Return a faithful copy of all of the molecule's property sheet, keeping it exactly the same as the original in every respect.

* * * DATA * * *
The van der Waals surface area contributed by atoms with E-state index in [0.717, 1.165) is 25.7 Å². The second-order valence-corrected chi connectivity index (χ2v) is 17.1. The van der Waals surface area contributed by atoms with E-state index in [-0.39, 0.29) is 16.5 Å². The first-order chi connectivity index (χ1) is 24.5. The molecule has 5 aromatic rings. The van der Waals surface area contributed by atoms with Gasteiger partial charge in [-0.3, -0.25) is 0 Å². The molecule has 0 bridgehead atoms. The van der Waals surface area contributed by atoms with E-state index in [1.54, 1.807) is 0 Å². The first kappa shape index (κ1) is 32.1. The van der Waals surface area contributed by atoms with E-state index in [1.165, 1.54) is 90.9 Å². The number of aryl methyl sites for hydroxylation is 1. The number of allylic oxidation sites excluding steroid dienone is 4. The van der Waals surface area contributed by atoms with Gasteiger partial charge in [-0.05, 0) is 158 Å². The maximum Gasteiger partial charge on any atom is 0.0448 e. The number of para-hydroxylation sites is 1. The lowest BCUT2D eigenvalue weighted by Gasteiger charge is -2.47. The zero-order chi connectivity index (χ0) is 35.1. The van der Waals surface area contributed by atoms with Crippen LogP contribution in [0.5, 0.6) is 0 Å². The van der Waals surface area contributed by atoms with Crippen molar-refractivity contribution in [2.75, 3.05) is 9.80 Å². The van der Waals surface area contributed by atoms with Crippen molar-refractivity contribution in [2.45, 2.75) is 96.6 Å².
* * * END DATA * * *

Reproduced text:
The van der Waals surface area contributed by atoms with E-state index in [0.717, 1.165) is 25.7 Å². The second-order valence-corrected chi connectivity index (χ2v) is 17.1. The van der Waals surface area contributed by atoms with E-state index in [-0.39, 0.29) is 16.5 Å². The first-order chi connectivity index (χ1) is 24.5. The molecule has 5 aromatic rings. The van der Waals surface area contributed by atoms with Gasteiger partial charge in [-0.3, -0.25) is 0 Å². The molecule has 0 bridgehead atoms. The van der Waals surface area contributed by atoms with E-state index in [1.54, 1.807) is 0 Å². The first kappa shape index (κ1) is 32.1. The van der Waals surface area contributed by atoms with E-state index in [1.165, 1.54) is 90.9 Å². The number of aryl methyl sites for hydroxylation is 1. The number of allylic oxidation sites excluding steroid dienone is 4. The van der Waals surface area contributed by atoms with Gasteiger partial charge in [-0.05, 0) is 158 Å². The maximum Gasteiger partial charge on any atom is 0.0448 e. The number of para-hydroxylation sites is 1. The lowest BCUT2D eigenvalue weighted by Gasteiger charge is -2.47. The zero-order chi connectivity index (χ0) is 35.1. The van der Waals surface area contributed by atoms with Crippen LogP contribution in [0.5, 0.6) is 0 Å². The van der Waals surface area contributed by atoms with Crippen molar-refractivity contribution in [2.75, 3.05) is 9.80 Å². The van der Waals surface area contributed by atoms with Crippen molar-refractivity contribution in [2.45, 2.75) is 96.6 Å².